DEV Community

Cover image for parseInt() For Beginners

Posted on

parseInt() For Beginners

This is for anyone that's newly immersing themselves in the world of coding. If you are a beginner-level coder like me, you've looked into parseInt() and became completely lost when it came to the "radix" part. Here is my simplest explanation of what the function parseInt does.

What is parseInt?

parseInt is a function that can take 2 arguments and it can either return an integer or a NaN (not a number).

This is the syntax:

parseInt(string, radix)

Assuming you know all the different data types, for example:

  1. numbers
  2. strings
  3. booleans
  4. symbols
  5. objects
  6. null
  7. undefined

Then you already know that JavaScript will perform addition to a number data type.

1 + 2 + 3;
Enter fullscreen mode Exit fullscreen mode

Adding a string to a number, Javascript will pair them together and will return a string. It cannot perform addition.

'1' + 2 + 3
// '123'
Enter fullscreen mode Exit fullscreen mode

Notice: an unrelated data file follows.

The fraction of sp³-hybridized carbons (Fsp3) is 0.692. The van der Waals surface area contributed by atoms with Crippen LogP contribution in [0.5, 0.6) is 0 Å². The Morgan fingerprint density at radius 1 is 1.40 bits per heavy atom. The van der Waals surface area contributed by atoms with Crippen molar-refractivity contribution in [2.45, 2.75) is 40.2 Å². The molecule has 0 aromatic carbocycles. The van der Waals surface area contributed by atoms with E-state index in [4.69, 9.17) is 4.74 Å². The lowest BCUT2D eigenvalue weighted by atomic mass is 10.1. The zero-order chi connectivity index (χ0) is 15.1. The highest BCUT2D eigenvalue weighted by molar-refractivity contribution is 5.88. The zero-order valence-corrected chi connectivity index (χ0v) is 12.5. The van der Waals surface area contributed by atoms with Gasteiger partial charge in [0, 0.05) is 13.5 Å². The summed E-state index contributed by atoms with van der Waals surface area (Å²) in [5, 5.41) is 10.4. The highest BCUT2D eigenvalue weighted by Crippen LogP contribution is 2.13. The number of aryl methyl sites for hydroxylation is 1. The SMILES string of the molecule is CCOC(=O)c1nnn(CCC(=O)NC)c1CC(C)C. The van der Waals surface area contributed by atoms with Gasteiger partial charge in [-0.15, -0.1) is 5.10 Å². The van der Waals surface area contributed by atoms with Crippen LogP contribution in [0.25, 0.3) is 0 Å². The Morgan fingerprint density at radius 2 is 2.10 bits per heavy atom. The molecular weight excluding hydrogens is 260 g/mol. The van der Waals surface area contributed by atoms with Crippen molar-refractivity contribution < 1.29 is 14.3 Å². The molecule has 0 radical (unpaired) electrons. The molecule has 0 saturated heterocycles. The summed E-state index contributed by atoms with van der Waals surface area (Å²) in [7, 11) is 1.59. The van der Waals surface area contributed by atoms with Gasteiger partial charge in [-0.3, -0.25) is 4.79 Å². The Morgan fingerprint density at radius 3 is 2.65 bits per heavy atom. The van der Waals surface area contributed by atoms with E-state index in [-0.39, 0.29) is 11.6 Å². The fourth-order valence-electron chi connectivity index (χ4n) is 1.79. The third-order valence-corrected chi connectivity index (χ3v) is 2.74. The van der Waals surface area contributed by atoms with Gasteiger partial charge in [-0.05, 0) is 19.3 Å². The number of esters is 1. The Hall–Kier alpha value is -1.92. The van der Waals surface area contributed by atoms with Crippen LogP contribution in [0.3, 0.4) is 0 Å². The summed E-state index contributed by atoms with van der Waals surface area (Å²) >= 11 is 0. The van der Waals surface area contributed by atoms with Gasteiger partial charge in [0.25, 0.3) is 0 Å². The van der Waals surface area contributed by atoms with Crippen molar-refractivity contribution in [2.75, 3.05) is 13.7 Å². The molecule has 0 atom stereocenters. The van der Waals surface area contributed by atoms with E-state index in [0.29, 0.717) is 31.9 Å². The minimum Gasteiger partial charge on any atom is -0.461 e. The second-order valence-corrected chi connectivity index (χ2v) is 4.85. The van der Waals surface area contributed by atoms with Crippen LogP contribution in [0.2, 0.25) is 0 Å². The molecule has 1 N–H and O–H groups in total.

Now consider this example:

before parseInt
What's happening above is JavaScript does not see '5' as a number but as a string. We're asking the string to add 1 but instead of creating a new value, it will add the 1 next to the string. If your goal is to convert a string into a number, that's when you'd use parseInt.
parseInt function

parseInt will remove the quotes from the string before performing the addition or any form of operation. Thus resulting in a whole integer.
If ever you need a floating integer (a number with a decimal) to convert into a whole number, parseInt can arrange that for you as well.

const num = 10.03

//  10
Enter fullscreen mode Exit fullscreen mode

parseInt(string, radix)

Traditionally, parseInt should take 2 arguments. The function parses (analyzes) a string and returns an integer of the specified radix.

What is a radix?

A radix is the base in mathematical numeral systems. When using parseInt, you will want to work with the base 10 because it uses the ten digits from 0 through 9. This is called the decimal system.

parseInt("4", 10)
// 4

parseInt("4.444", 10)
// 4

parseInt("Jerry is 9", 10)
// NaN

Enter fullscreen mode Exit fullscreen mode

The last thing you need to know is NaN. This function can only read the first value starting the string. If it's not a number, it will return as NaN.

“Radix.” Wikipedia, Wikimedia Foundation, 23 June 2022,

“Parseint() - Javascript: MDN.” JavaScript | MDN,

Top comments (0)